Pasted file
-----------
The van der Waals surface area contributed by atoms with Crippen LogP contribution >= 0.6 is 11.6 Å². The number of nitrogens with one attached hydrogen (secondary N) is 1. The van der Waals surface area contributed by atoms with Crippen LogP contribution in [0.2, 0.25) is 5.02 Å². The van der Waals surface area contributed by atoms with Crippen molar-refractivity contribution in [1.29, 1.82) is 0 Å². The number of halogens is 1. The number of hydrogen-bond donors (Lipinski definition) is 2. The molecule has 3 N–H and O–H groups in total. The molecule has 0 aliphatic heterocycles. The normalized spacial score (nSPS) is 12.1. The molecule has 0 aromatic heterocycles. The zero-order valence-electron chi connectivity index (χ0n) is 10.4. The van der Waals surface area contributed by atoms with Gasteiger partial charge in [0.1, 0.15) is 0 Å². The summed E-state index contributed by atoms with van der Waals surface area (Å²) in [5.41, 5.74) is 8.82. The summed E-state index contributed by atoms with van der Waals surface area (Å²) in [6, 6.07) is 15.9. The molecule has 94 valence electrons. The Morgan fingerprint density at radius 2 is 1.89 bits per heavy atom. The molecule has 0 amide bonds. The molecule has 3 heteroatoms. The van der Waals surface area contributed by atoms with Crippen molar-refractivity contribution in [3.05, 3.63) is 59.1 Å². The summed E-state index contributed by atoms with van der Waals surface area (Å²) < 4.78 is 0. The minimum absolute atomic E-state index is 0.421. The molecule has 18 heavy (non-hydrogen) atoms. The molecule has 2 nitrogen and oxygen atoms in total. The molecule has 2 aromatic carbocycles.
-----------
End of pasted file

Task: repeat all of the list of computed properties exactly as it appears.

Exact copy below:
The van der Waals surface area contributed by atoms with Crippen LogP contribution >= 0.6 is 11.6 Å². The number of nitrogens with one attached hydrogen (secondary N) is 1. The van der Waals surface area contributed by atoms with Crippen LogP contribution in [0.2, 0.25) is 5.02 Å². The van der Waals surface area contributed by atoms with Crippen molar-refractivity contribution in [1.29, 1.82) is 0 Å². The number of halogens is 1. The number of hydrogen-bond donors (Lipinski definition) is 2. The molecule has 3 N–H and O–H groups in total. The molecule has 0 aliphatic heterocycles. The normalized spacial score (nSPS) is 12.1. The molecule has 0 aromatic heterocycles. The zero-order valence-electron chi connectivity index (χ0n) is 10.4. The van der Waals surface area contributed by atoms with Gasteiger partial charge in [0.1, 0.15) is 0 Å². The summed E-state index contributed by atoms with van der Waals surface area (Å²) in [5.41, 5.74) is 8.82. The summed E-state index contributed by atoms with van der Waals surface area (Å²) in [6, 6.07) is 15.9. The molecule has 94 valence electrons. The Morgan fingerprint density at radius 2 is 1.89 bits per heavy atom. The molecule has 0 amide bonds. The molecule has 3 heteroatoms. The van der Waals surface area contributed by atoms with Crippen molar-refractivity contribution in [3.05, 3.63) is 59.1 Å². The summed E-state index contributed by atoms with van der Waals surface area (Å²) < 4.78 is 0. The minimum absolute atomic E-state index is 0.421. The molecule has 18 heavy (non-hydrogen) atoms. The molecule has 2 nitrogen and oxygen atoms in total. The molecule has 2 aromatic carbocycles.